Wednesday, May 30, 2007

May 30 Flu Update

Indonesia reports its second bird flu death in less than two weeks.

The news from Vietnam is not good. Bird flu threatens to rage out of control in birds, though the most recent human case is improving. Note WHO is not alarmed.

ProMed on the spread of flu in Vietnam.

WHO on the sick soldier in China--note no known contact with sick poultry.

Contrary to the stories that say flu is subsiding, this from Boston Globe reminds everyone the flu marches on and is a persistent foe.

"We're clearly getting a sense that there's fatigue after several years of reporting this disease," said Michael Osterholm, director of the Center for Infectious Disease Research & Policy at the University of Minnesota.

"I'm very concerned."

Indonesia says Baxter is taking its new vaccine right to the source of the problem...Indonesia.

Baxter denies.

More on a mild flu pandemic (Wales).

Canary in the mine--sick healthcare worker in Wales.

A second farm in Wales is cleared of bird flu.

A starling in Holland is being tested for bird flu.

More on NZ flu exercises--things are said to have gone well.

Azerbaijan is starting up its bird flu surveillance this Fall.

Study says more than 3 million businesses in UK are at risk for "melt down" if a pandemic strikes.

Maybe they should sign up here! CIDRAP is holding a pandemic planning workshop for business.

3 Comments:

At 6:19 PM, Blogger Wulfgang said...

Orange;

I would like to comment on the remark made by Michael Osterholm, “ We’re clearly getting a sense of that there’s fatigue after several years of reporting this disease”, and his concern. This situation is not unexpected.

I believe he is correct in his assessment, unfortunately, because bird flu and the threat of a pandemic – are being overshadowed by other more pressing virulent health issues. For example, both Multidrug-resistant Tuberculosis (MDR-TB) and Extensively Drug-resistant tuberculosis (XDR-TB), and HIV/AIDS, represent more of an immediate threat to most individuals, than avian influenza. It is estimated that up to 50M people worldwide may be infected with XDR-TB, and 300,000 new cases are diagnosed each year. It is currently unknown how many individuals are actually infected with XDR-TB, but it is alarmingly on the rise also. Over 49M people in the world today have HIV/AIDS. By the year 2010, it is expected that five countries alone (Ethiopia, China, India, Nigeria, and Russia), who represent 40% of the worlds population, will add an additional 50-75M HIV infected persons.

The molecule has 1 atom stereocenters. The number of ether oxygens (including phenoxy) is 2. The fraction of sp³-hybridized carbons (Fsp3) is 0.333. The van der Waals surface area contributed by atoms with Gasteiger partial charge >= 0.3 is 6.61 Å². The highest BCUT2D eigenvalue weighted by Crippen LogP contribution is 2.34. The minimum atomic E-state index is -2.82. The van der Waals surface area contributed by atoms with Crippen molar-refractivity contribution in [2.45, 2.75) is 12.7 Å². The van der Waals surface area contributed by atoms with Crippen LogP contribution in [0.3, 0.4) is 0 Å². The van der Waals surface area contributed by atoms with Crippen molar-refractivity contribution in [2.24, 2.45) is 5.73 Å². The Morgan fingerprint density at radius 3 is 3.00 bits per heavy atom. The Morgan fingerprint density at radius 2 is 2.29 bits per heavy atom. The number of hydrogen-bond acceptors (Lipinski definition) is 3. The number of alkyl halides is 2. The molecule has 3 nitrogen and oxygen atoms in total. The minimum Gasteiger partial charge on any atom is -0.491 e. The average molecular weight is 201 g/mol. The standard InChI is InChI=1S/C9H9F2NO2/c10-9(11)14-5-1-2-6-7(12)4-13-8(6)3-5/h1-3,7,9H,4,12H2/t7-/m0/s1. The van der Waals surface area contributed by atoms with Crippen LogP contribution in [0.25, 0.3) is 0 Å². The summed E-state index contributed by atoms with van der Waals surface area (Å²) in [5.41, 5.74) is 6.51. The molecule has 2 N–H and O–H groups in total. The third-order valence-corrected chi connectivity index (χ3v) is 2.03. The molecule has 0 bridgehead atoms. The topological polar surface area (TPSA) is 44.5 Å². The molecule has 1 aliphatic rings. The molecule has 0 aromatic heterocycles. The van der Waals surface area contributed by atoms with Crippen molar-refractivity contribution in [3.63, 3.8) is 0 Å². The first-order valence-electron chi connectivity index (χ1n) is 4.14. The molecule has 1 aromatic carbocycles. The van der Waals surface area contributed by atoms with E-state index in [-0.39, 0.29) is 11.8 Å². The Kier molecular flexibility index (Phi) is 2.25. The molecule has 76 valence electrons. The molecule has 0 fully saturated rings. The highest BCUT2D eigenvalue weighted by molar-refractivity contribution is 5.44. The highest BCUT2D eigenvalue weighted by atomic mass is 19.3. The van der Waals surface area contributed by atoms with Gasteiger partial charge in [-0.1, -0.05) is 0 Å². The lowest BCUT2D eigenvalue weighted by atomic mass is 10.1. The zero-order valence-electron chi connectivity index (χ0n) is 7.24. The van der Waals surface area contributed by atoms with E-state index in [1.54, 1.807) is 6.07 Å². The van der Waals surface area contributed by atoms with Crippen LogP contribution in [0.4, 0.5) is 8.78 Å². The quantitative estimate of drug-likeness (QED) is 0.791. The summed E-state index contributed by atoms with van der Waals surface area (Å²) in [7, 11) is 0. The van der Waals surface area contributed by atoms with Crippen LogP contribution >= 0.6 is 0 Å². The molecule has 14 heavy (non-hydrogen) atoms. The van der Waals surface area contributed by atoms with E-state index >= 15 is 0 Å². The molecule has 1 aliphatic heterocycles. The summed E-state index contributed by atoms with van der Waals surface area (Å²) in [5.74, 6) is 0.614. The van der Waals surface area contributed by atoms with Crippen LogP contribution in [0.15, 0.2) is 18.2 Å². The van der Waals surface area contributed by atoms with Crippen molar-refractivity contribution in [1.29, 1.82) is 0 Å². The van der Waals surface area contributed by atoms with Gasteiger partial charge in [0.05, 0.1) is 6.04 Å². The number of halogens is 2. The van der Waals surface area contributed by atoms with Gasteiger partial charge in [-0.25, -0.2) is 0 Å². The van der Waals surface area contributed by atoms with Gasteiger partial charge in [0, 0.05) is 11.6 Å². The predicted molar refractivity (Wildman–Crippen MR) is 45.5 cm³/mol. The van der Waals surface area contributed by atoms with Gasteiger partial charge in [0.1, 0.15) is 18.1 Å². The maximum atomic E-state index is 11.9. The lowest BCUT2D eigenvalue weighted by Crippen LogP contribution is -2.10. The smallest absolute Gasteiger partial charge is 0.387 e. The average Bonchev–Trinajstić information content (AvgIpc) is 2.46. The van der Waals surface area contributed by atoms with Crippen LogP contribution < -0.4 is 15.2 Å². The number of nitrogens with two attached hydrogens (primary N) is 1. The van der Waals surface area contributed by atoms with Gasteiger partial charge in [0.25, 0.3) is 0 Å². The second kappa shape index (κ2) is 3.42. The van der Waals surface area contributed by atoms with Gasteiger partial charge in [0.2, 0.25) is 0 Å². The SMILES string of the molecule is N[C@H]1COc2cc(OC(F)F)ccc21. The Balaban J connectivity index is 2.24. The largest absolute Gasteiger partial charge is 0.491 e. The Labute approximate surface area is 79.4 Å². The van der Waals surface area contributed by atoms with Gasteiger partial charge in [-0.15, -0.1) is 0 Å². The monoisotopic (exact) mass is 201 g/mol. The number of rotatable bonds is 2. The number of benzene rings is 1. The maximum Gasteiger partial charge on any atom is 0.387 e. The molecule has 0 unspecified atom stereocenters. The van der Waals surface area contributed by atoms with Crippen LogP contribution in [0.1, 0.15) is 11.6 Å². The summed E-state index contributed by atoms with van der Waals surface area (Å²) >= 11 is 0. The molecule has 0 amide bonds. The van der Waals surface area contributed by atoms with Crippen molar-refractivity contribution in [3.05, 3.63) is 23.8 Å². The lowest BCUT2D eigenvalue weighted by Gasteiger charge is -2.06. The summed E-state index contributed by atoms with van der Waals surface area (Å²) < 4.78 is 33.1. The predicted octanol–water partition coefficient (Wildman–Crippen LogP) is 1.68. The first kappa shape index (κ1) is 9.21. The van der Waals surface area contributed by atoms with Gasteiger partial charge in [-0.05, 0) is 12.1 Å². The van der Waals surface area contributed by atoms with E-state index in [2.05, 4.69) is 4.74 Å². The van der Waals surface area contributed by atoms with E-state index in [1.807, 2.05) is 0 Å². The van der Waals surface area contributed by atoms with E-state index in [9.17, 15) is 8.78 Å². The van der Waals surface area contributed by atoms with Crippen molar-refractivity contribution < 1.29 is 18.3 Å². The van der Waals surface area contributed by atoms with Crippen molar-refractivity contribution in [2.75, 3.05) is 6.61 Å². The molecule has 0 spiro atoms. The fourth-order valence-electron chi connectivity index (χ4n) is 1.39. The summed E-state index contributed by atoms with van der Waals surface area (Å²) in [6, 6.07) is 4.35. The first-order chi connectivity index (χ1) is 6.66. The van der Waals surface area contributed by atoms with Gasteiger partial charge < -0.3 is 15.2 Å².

Unfortunately, with infected TB and HIV/AIDS numbers as high as this, bird flu doesn’t hit the radar screen, only superficially, in most person’s minds. To most individuals in the western world and Europe, bird flu is a manageable “bird epidemic” for the most part, and doesn’t concern them. After all, it’s confined to third world under-developed countries, it mostly affects people who have direct contact with infected birds which are kept in their homes or workplaces, and it’s controlled quite well with poultry vaccination and Tamiflu (so far).

So, in my mind, it is a matter of perception: it is an issue over what APPEARS to be most infectious to human individuals at the moment, not which disease has the most significant potential to disrupt or meltdown societies, in the quickest amount of time.

In a cognitive sense, people respond to “visual” stimuli which represent immediate type threats: examples are, 9-11 terrorists and type events, hurricanes (Katrina-like), floods, fires, tsunami’s, blizzards, volcano’s and earthquakes. I would venture to say that 300+ human victims worldwide, attributed to a novel H5N1 avian virus, to most people, does not represent an immediate threat to their existence. What’s more, given the fact that nobody can even accurately predict the severity or timing of the influenza pandemic (even down to a year), causes it to end up a distraction, in most minds.

Do I agree with this “fatigue” phenomenon ? Of course not. I personally believe that an influenza pandemic, even a series of devastating pandemics, will occur, that will shake society to it roots in the next oncoming years. Statistically, these influenza pandemics will cause mortalities that far over-shadow TB and HIV/AIDS, and all other natural calamities combined – but that is just my opinion.

In my mind, the present situation as described by Dr. Osterholm as influenza pandemic “fatigue”, is only temporary complacency, and probably caused by the WHO’s own track record of success to date, in containing the number of human avian influenza cases to a minimum. But the luck will run out someday soon - someone, somewhere, will eventually sneeze and cough the novel avian virus into a crowd, and start the plague in motion.

Influenza pandemics will prove to be the real “widow and orphan makers” of the early 21st century. Yep, you heard this term here, first, folks…by

Wulfgang

 
At 4:51 AM, Anonymous Anonymous said...

How many millions of TB deaths will it take to get the same coverage as bird flu? I guess one guy who boarded a plane across the world finally woke people up to the TB pandemic.

 
At 9:30 AM, Blogger Orange said...

You got me. This is a flu blog. You might try starting a TB Blog.

 

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